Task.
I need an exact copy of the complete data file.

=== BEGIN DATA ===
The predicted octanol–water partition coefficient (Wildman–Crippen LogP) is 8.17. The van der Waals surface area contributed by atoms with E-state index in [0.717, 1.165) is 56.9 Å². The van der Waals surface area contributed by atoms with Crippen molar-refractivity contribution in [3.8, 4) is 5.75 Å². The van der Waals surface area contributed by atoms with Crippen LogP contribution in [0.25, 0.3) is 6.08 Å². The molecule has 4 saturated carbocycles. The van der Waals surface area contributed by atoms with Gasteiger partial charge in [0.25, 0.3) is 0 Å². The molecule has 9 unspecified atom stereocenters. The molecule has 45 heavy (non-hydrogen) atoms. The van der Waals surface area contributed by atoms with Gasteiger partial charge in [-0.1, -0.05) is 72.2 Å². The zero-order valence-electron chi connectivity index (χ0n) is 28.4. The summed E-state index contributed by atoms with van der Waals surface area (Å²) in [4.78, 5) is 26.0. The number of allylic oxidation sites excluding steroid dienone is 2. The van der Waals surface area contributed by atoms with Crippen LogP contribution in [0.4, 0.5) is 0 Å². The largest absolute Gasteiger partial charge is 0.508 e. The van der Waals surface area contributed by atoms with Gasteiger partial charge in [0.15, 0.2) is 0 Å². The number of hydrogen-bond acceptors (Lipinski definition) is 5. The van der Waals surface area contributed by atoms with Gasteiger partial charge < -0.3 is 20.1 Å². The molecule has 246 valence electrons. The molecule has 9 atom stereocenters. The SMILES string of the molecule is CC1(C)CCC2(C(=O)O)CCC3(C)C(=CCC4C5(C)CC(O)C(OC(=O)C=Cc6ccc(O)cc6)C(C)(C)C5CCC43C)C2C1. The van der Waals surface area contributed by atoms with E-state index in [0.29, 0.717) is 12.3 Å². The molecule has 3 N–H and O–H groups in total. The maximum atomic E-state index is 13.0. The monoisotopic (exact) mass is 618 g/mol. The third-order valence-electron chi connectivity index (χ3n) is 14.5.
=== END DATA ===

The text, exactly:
The predicted octanol–water partition coefficient (Wildman–Crippen LogP) is 8.17. The van der Waals surface area contributed by atoms with E-state index in [0.717, 1.165) is 56.9 Å². The van der Waals surface area contributed by atoms with Crippen molar-refractivity contribution in [3.8, 4) is 5.75 Å². The van der Waals surface area contributed by atoms with Crippen LogP contribution in [0.25, 0.3) is 6.08 Å². The molecule has 4 saturated carbocycles. The van der Waals surface area contributed by atoms with Gasteiger partial charge in [0.25, 0.3) is 0 Å². The molecule has 9 unspecified atom stereocenters. The molecule has 45 heavy (non-hydrogen) atoms. The van der Waals surface area contributed by atoms with Gasteiger partial charge in [-0.1, -0.05) is 72.2 Å². The zero-order valence-electron chi connectivity index (χ0n) is 28.4. The summed E-state index contributed by atoms with van der Waals surface area (Å²) in [4.78, 5) is 26.0. The number of allylic oxidation sites excluding steroid dienone is 2. The van der Waals surface area contributed by atoms with Crippen LogP contribution in [0.4, 0.5) is 0 Å². The largest absolute Gasteiger partial charge is 0.508 e. The van der Waals surface area contributed by atoms with Gasteiger partial charge in [0.15, 0.2) is 0 Å². The number of hydrogen-bond acceptors (Lipinski definition) is 5. The van der Waals surface area contributed by atoms with Gasteiger partial charge < -0.3 is 20.1 Å². The molecule has 246 valence electrons. The molecule has 9 atom stereocenters. The SMILES string of the molecule is CC1(C)CCC2(C(=O)O)CCC3(C)C(=CCC4C5(C)CC(O)C(OC(=O)C=Cc6ccc(O)cc6)C(C)(C)C5CCC43C)C2C1. The van der Waals surface area contributed by atoms with E-state index in [0.29, 0.717) is 12.3 Å². The molecule has 3 N–H and O–H groups in total. The maximum atomic E-state index is 13.0. The monoisotopic (exact) mass is 618 g/mol. The third-order valence-electron chi connectivity index (χ3n) is 14.5.